They did these things even when I did not believe any of it. 

They did these things and I am forever grateful to all of them.

These opinions are my own, based on my own experience.  I am not a credentialed expert.  Please call an expert in your area if you suspect abuse is happening.

Love, Ms. Herisme

(picture from StoryPeople)

Dear Mr. exH…

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Dear Mr. exH,

You have said so many things to me, through your actions, words, legal threats, harmful terrorizing behaviors, and deceptions.

And yet…

You were sitting across the courthouse floor from me, and obviously agitated.  You were moving your arms with wide exaggeration, sighing very loudly, kicking your legs up periodically and trying to balance an oversized old shoe box stuffed with papers.  You were rubbing your head, fidgeting with your glasses, crossing and uncrossing your arms – in constant agitated movement.  I could not hear you, somewhat deliberately on my part, because I am afraid of hearing what you have to say.  However, I could not help but hear the agitated anger and frustration in your tone. Everyone on the courthouse floor could hear you, and were aware that something was not right with you.

 

I desperately wanted to comfort smooth that out for you.

 

I desperately wanted to walk over, hold your hand, remind you how important you are to some people, and to tell you that we were going to be okay.  We just need to get through this hard thing, and we will be okay.

 

I wanted to encourage you to listen to the professionals who will help you, if you allow them.

I wanted to encourage you to listen to what you know is true about our son’s well-being, safety, and health.

I wanted to encourage you to keep faith in your team of experts who want to support you.

 

I wanted to encourage you to take good care of yourself, so that maybe one day our son can know you as a safe, healthy person who likes and loves him.

 

I desperately wanted to do these things, and I feel guilty every day that I could/did not do these things any time that I saw you after April 2014.

 

While I recognize that doing any of that would put our son’s and my lives in literal jeopardy, the emotional pull is almost too much to bear.  You need help.  You have always needed help.  I could not help you when you were with us.  I cannot help you now.  I have to remind myself of this multiple times every single day. I feel like a failure.

 

I have failed you.  You have a severe degenerative mental illness and I could no longer pretend that I could care for you.

 

I have failed our son.  I brought him into a family where his father is incapable of providing for him, either emotionally, physically or financially.

 

I have failed myself.  I allowed an abusive situation to continue in my home, subjected my child to this, A CHILD, and set myself and my child up to be left penniless, unemployed, on foodstamps, on medicaide, working though PTSD, etc.

I am not really sure how to move on from knowing that you want to murder us.

I am not really sure how you have moved on from knowing that you want to murder us and cause us physical and psychological harm.

 

No one has shared any information about your condition or treatment, to me.  Every interaction I have had with you since April 2014, has been alarming and further confirmation to me that you remain unwell and unsafe for us.  The information I have about you, other than my personal observations (confirmed by others surrounding me and observing too) reaches me third or fourth hand.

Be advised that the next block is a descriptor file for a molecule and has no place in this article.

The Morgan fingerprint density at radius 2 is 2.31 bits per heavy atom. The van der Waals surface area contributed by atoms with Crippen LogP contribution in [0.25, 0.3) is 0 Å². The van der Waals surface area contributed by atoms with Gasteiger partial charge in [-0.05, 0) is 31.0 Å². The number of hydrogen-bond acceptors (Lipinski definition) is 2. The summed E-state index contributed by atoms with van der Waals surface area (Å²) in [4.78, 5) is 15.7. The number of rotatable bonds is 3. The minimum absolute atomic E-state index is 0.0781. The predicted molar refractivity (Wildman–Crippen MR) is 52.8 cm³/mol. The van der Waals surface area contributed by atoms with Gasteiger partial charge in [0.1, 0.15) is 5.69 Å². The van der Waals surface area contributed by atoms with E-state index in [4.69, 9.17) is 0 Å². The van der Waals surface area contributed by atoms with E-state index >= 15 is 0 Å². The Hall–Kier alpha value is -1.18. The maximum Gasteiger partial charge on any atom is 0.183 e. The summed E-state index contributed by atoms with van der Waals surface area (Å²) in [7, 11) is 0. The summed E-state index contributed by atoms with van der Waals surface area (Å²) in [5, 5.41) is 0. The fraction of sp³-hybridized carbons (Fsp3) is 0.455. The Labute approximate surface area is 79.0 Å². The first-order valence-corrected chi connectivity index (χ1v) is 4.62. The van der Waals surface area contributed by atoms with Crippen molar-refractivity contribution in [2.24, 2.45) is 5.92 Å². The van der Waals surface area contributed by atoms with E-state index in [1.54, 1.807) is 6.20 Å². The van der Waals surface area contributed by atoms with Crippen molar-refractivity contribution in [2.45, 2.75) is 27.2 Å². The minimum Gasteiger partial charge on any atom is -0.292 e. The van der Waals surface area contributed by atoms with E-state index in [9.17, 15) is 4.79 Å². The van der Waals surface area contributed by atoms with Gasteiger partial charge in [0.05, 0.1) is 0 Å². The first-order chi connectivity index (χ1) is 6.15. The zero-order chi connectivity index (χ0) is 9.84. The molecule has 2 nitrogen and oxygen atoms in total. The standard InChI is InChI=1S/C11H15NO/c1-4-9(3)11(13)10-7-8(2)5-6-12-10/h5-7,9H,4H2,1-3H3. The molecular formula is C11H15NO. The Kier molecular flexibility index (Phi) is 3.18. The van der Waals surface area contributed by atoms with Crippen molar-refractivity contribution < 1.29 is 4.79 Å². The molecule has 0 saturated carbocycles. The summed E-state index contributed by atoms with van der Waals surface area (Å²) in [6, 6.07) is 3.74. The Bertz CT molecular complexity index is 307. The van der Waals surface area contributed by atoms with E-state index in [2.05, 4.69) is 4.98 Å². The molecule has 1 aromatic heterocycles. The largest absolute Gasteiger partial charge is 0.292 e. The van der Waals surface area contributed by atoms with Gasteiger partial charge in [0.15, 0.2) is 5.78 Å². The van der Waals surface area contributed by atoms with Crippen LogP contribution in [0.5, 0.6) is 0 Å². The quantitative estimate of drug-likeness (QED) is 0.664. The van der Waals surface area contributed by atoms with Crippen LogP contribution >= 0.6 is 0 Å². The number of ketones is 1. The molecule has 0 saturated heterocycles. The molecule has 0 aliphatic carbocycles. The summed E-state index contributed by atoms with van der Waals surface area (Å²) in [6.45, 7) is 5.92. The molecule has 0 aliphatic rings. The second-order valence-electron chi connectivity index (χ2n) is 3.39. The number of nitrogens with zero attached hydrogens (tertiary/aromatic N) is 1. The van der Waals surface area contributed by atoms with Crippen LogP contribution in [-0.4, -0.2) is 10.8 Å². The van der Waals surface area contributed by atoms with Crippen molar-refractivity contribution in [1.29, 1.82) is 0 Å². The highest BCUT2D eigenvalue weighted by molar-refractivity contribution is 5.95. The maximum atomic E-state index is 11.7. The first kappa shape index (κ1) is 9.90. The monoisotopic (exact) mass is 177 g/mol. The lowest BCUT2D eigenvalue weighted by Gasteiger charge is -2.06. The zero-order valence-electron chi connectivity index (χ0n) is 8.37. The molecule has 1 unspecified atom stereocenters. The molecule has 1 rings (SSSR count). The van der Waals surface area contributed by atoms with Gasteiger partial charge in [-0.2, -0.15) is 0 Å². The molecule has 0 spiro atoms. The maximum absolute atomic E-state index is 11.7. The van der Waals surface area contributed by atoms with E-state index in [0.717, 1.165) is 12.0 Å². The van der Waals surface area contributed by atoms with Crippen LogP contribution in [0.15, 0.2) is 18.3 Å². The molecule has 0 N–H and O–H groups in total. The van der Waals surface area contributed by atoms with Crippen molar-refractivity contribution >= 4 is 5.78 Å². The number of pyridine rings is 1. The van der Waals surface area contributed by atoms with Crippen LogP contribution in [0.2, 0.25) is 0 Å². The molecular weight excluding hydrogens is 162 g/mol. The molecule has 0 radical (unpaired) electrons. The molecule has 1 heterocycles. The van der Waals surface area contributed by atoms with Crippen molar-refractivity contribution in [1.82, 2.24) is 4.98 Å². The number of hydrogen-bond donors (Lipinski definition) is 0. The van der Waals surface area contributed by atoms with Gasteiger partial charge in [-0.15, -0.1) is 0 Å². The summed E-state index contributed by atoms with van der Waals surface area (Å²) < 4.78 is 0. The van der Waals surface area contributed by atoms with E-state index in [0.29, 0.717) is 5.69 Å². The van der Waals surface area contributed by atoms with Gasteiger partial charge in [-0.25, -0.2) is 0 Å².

And yet…

 

You are ill.

 

I pray for your peace and comfort. 

I pray for you to be treated well and to have healthy, safe, and meaningful purpose. 

I pray for you to feel empathy. 

I pray for you. 

I pray for our son to keep safe from further harm from you (or anyone).

I pray for myself to be healthy and safe in order to be able to keep our son healthy, safe, and thriving.

 

I am sorry that I was unable to care for you adequately. 

I am sorry that I was unable to see you for who you really are. 

I am sorry that I relied on my eternal optimism, hope, hard work, and prayer to overcome your insurmountable fundamental challenges and mental illness. 

Now that I know better, I pray that I do better and make better choices.

 

This letter is about me, I get that.  It is about me telling you that despite all of the pain you have brought into my life, I continue to struggle daily with guilt about the entire situation.

 

This is the story of an abused person.  As long as the guilt sits with me, as long as I feel that urge to run over and reassure/comfort you, as long as I internally vigilantly look for signs of distress in our son, I remain an abused person.

 

You have put a definition of myself in my life story that I do not want or like, yet like most of life’s tragedies, I have no control in making it go away.  It happened.  It is. I am.  This is who I am.  This is a part of me.  This is not about ‘letting go.”  This is about recognizing the real struggle of domestic violence and mental illness.  This is about making some attempt to learn from it, grow from it, reconciling the immense guilt, and making different/better informed decisions as a result.

 

I will not be coming to hold your hand or comfort you in any manner. 

You will never be a safe person for me, or my son. 

But, I will allow myself/us to pray for you. 

Safe and appropriate.

 

Now, in this moment of release, I feel like I can do this hard thing.

 

I pray that you take good care of yourself, and if that is not possible, I pray that others are taking good care of you.

 

Ms. Herisme